Post Number: 5
|Posted on Wednesday, 25 November, 2015 - 21:36: |
My 1938 Wraith WXA68 (HJ Mulliner High Vision Saloon with division) now has all the tools originally specified. I have one query however. In Tom Clarke's book "The Rolls-Royce "Wraith"" it is mentioned that the footpump, crankhandle and spare bulbs container are stored in the boot. Currently these are in the boot without restraint. No-one I have spoken to knows much about how they should be stored. Does anyone have any knowledge of what HJ Mulliner provided for these tools, or are they just dumped in the boot?
Robert Noel Reddington
Post Number: 757
|Posted on Thursday, 26 November, 2015 - 08:43: |
Leather straps ?
Christian S. Hansen
Post Number: 102
|Posted on Thursday, 26 November, 2015 - 15:27: |
For what it's worth, my quess is that "just dumped in the boot" is the least likely probability. Are there any metal "clips" scattered in various locations in the engine compartment as that is a frequent place for the storage of such things. Robert's suggestion of leather straps is also highly likely, but if there is no evidence on any of the boot panels, or behind the panels, of such attachments, it is quite possible that something like replacement panels got changed over time. Small tools and bulbs were usually in cabin somewhere, often under seats in drawers or compartments. Look for evidence of drawer slides and lift out the seat cushions (front and rear) to observe for evidence. There is almost no liklihood of things being loose in the boot. It's coachbuilt after all. They would have made provisions.
Robert Noel Reddington
Post Number: 760
|Posted on Friday, 27 November, 2015 - 07:26: |
I vaguely remember a tray on slides in the boot with spanners starting handle etc and a decoke gasket set. The the foot pump was a upright one with a tee handle and foot plates, stirrups. This was on the right hand boot side in a canvas bag and hrld with a leather strap and buckle.
Even on cheap cars the tool kit is restrained. The car can't be used with this stuff just lying around in the boot. It's dangerous.
So if you can't find what the original restraint was have a look at other period cars and design your own to look period for your car. Little design details like this would vary from car to car. Coachbuilders are like this no 2 cars are ever the same.
A coach builder told me that they made these bus bodies and the fuel filler cap was made using a tea mug to mark out the corner radius, because the mug was handy.
Park Royal Vehicles just round the corner from MPW in Willesden NW London.
Post Number: 8
|Posted on Tuesday, 01 December, 2015 - 18:23: |
The basic layout of my HJ Mulliner Wraith tool system is identical to that outlined in Tom Clarke's book. I have written to Tom, and hopefully he will be able to give some insight regarding the original restraints for these tools. I will let you know of any feedback
Post Number: 133
|Posted on Saturday, 05 December, 2015 - 21:36: |
All the crank handles I have seen on Wraiths go beside the hammer on the near side firewall.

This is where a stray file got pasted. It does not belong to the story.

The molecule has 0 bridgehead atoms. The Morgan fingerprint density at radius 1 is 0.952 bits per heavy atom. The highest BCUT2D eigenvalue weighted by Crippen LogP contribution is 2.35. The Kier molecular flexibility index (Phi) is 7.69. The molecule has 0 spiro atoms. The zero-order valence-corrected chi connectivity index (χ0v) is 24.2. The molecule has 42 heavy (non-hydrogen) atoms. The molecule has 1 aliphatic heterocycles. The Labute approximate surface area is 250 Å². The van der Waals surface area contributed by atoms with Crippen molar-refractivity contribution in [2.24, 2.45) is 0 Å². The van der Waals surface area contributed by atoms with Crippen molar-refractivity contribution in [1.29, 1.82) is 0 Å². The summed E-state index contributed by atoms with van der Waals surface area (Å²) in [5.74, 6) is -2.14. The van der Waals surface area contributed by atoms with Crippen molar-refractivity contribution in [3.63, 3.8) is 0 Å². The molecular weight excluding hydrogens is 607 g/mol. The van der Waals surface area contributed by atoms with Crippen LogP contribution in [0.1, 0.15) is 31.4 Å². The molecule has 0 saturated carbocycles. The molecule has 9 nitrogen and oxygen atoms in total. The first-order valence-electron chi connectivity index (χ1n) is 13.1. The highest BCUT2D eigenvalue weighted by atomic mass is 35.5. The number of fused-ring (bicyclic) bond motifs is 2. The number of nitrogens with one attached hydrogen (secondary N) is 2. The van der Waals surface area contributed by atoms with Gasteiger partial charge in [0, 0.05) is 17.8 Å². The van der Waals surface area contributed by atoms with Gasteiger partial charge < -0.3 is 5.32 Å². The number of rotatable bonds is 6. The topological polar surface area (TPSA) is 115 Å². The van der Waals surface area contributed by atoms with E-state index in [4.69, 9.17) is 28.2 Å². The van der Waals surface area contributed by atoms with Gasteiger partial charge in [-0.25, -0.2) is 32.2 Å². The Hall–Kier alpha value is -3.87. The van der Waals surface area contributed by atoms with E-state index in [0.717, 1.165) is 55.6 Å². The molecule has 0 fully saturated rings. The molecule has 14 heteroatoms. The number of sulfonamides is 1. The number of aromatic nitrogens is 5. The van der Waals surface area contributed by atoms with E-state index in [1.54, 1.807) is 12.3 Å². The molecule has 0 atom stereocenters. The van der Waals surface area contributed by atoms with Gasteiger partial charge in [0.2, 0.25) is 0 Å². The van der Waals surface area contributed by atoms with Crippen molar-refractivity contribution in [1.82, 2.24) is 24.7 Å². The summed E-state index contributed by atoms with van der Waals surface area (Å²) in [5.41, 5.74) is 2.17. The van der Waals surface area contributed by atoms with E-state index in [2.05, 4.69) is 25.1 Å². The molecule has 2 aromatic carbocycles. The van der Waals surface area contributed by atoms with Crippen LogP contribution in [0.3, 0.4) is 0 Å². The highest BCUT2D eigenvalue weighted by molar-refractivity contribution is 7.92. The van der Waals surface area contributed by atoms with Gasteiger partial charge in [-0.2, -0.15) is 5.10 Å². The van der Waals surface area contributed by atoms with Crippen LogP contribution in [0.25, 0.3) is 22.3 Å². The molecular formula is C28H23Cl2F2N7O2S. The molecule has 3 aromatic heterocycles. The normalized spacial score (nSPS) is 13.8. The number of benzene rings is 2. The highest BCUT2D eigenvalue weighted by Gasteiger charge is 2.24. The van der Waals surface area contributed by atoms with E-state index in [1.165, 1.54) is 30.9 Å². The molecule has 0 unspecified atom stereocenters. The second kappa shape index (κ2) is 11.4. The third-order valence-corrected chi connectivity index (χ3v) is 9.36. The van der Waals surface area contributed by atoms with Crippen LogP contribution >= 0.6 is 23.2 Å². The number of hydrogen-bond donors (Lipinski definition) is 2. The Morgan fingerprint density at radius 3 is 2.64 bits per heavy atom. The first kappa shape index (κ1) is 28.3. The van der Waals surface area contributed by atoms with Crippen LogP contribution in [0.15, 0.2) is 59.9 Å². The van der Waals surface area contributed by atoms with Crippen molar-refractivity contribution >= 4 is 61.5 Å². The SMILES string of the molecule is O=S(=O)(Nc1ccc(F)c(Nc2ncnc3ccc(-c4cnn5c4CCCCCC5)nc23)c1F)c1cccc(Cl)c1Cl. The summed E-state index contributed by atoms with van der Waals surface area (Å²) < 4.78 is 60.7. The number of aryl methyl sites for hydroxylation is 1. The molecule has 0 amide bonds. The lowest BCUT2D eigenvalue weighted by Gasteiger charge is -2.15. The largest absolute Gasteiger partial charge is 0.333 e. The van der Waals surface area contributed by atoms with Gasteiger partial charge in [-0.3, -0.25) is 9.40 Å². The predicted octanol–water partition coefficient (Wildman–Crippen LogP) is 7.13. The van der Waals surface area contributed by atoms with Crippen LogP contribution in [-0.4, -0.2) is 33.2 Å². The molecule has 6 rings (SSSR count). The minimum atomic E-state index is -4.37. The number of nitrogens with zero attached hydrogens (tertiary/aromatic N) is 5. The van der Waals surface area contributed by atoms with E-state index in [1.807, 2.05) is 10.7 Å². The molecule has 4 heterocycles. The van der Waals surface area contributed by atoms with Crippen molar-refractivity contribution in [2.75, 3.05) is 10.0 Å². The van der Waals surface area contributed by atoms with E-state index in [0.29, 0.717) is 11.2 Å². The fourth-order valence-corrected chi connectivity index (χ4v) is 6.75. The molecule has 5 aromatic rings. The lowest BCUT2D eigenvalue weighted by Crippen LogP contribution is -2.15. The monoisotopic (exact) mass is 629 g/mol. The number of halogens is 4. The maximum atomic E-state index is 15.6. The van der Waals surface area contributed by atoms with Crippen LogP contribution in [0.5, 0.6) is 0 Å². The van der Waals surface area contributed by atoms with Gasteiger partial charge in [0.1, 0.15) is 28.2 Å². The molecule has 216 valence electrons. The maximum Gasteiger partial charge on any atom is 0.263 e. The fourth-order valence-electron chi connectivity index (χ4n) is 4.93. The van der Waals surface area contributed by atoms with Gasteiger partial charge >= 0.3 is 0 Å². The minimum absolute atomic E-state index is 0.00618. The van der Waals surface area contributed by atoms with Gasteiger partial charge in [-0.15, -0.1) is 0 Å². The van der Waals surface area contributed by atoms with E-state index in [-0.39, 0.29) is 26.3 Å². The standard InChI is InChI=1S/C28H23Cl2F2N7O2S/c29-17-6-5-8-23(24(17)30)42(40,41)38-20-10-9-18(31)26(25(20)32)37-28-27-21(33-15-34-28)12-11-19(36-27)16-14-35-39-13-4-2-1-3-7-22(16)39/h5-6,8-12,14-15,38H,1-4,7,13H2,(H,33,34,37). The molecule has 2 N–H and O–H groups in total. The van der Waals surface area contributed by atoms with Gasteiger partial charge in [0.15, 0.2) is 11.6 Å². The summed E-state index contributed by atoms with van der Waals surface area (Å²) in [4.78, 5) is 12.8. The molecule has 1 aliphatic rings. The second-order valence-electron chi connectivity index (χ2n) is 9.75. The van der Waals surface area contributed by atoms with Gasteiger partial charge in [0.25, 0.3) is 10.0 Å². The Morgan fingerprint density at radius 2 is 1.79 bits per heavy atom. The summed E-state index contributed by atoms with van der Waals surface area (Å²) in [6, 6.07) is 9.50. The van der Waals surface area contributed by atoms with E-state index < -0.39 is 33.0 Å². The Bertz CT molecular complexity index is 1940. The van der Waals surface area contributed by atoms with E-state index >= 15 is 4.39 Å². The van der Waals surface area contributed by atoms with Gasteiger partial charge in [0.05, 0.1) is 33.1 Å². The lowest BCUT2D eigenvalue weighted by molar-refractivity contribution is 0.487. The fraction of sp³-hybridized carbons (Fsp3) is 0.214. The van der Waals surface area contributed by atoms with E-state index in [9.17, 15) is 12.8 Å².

The foot pump could go under the back seat or in the boot. On Hooper WHC36 it goes in a deep slide out box under the front seat (Ignore the original points box demonstration).
WHC36 also has a concealed dropdown compartment in the bootlid. WRB60 also has a bootlid tray listed in the build sheets as being for umbrellas.
Hooper WRB60 has shallow slide out trays under the front seats and provision for other tools under the back seat.
Park Ward Wraith WHC77 has deeper pull out boxes under the front seats and demountable small tool trays in the front kick panels.
Seems the road tools were in a standard position but the small tools were at the whim of the Coachbuilder.
Posted From: 126.96.36.199
|Posted on Sunday, 06 December, 2015 - 00:41: |
There is a must have book, "Rolls-Royce 20, 20/25 25/30.Wraith in detail",by Nick Walker.
Tool storage pics on p132/134.
(Message approved by david_gore)
Post Number: 134
|Posted on Sunday, 06 December, 2015 - 19:36: |
Not only must you get the book but why not get the car as well? 'Buttercup' 1931 20/25 GNS60 gets several pages and the rear dustcover. Just had her out to lunch and with a recently refreshed engine, going like a train!
Post Number: 11
|Posted on Tuesday, 26 January, 2016 - 13:59: |
Sorry for the delay in giving a final(?) response. I have had a couple of interesting emails from Tom Clarke which included many other suggestions I will be following up. In essence the following has been resolved.
Tom had his spare bulb carrier fitted on the firewall between the steering column and the motor. He had a windscreen washer bottle on the other side of the steering column which I don't have. I think this location away from the motor might be a slightly better position to mount the spare bulb carrier. A little project for next week!
Tom had his Nesthill footpump located in the boot between a covered timber strip and the wheel arch. My Wraith has the same fitting, but the Nesthill pump does not quite fit.
Tom had the crank handle and the Ace wheel disc spanner stored under the front seat where there is a lot of room. I have done the same. While looking under the seat to fit these 2 tools, I noticed a permanently located shallow open boxed area. The Nesthill pump fitted perfectly in this spot - obviously the location created for it by the coachbuilders.
It is interesting to see that there is a wide variation by different coachbuilders in the method of storing tools. I am confident that the tools in WXA68 are now as per the coachbuilder's original concept. Many thanks to all for contributions.
Post Number: 622
|Posted on Friday, 19 February, 2016 - 04:44: |
Gaaa what a Beauty!